9News.com: A mom and pop dog supply and grooming store is doing battle with pet industry titan PETCO and things could get nasty with significant quantities of money at stake. Dan Boniface and Kyle Clark provide some additional information on this not-so-clear case of trademark infringement in their topical report, Small pet supply store challenges PETCO in trademark fight. In it, they write:
A family-owned shop in Boulder County is battling a big box store for the rights to use the similar concepts, color schemes and names they share.
“We’re a mom-and-pop,” Bernadette Pflug said. “We’re a small-town, locally-owned business.”
It’s one with a toe hold, or paw hold if you will, in the burgeoning boutique pet supply business.
Bernadette, and her husband, Joe Pflug own Unleashed Dog Center, which offers dog products and grooming.
Pet supply giant PETCO is venturing into the boutique pet supply market with a spinoff store, Unleashed by PETCO. Currently, there are three such stores, all in California.
The Pflugs, and their trademark attorney, assert PETCO store’s bright color scheme, minimalist look, natural pet food concept and name have been lifted from their small store.
Of course, PETCO claims their new boutique pet stores are on the up-and-up. A spokesman for the company said “the company believes it properly filed its trademark application,” and summarily “rejected the Pflug’s request that PETCO agree not to open any Unleased by PETCO stores in Colorado.” One problem with the Pflug’s claim is that they only own Colorado trademarks for their concept and not USPTO Federal ones, which could end up being the downfall of their infringement claim. PETCO’s pockets are much deeper than the Pflug’s, one would imagine, and should the case go to court, the outcome would most likely revolve around who’s got the most cash to spend litigating and not on who is right or wrong.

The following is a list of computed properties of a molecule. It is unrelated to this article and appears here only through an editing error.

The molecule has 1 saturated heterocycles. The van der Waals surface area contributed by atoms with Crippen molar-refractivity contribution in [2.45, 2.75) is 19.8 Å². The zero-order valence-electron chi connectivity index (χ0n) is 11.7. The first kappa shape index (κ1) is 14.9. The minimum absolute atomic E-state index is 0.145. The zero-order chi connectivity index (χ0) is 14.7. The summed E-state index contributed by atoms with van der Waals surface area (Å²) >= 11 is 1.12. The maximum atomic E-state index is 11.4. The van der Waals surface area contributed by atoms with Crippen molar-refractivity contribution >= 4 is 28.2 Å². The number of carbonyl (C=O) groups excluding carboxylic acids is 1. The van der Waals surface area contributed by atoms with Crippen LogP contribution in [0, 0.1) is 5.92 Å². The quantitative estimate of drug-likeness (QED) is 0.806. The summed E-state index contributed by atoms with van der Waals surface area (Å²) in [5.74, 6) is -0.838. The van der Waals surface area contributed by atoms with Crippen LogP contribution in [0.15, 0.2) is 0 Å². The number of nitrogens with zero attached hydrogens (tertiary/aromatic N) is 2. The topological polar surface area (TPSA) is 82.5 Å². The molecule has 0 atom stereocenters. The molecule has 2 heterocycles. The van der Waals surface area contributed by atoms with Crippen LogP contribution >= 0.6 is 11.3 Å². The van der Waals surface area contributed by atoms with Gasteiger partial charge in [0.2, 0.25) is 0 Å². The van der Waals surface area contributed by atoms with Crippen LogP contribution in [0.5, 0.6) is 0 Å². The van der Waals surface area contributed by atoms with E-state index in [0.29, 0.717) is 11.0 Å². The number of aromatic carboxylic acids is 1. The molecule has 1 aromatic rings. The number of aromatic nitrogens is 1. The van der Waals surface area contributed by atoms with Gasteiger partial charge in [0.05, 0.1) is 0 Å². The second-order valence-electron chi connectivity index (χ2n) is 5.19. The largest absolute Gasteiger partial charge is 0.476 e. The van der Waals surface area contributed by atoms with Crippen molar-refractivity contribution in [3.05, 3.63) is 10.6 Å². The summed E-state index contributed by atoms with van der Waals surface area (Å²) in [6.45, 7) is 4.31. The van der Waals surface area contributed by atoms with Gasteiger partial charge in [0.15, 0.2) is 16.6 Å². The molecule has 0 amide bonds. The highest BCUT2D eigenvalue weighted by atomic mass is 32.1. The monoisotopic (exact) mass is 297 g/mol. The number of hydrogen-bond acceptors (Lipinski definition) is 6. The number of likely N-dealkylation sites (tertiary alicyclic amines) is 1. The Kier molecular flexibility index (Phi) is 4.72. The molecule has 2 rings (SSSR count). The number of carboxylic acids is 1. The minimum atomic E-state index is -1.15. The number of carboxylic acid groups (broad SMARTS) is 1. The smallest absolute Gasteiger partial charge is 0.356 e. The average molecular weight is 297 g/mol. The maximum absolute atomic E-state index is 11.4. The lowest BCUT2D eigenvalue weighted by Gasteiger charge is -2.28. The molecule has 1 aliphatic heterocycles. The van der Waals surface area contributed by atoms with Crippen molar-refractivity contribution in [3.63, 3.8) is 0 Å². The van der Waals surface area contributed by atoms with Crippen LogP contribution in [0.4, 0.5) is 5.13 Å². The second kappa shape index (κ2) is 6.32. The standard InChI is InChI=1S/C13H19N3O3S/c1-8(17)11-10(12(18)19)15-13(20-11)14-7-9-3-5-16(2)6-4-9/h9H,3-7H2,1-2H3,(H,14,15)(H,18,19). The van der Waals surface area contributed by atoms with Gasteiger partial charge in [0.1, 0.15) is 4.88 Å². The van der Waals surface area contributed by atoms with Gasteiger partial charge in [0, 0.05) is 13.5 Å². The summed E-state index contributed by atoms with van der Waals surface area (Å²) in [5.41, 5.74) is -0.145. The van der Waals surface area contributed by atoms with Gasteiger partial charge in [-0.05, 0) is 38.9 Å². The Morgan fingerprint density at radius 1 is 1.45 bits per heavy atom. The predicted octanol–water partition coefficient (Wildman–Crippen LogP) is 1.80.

TechDirt.com: Not one to back off from a bit of old-fashioned windmill-tilting, Mike Masnick takes on the cause of Larry Lessig, Director of the Edmond J. Safra Foundation Center for Ethics at Harvard University, and a Professor of Law at Harvard Law School, who has repeatedly run afoul of DMCA rules concerning the fair use of copyrighted materials in his online video presentations via YouTube.com. Mike reports on the latest take-down of a Lessig lecture under the auspices of DMCA in his topical piece, Bogus Copyright Claim Silences Yet Another Larry Lessig YouTube Presentation. Here’s the background information on the issue:
Nearly a year ago, we wrote about how a YouTube presentation done by well known law professor (and strong believer in fair use and fixing copyright law), Larry Lessig, had been taken down, because his video, in explaining copyright and fair use and other such things, used a snippet of a Warner Music song to demonstrate a point. There could be no clearer example of fair use — but the video was still taken down. There was some dispute at the time as to whether or not this was an actual DMCA takedown, or merely YouTube’s audio/video fingerprinting technology (which the entertainment industry insists can understand fair use and not block it). But, in the end, does it really make a difference? A takedown over copyright is a takedown over copyright.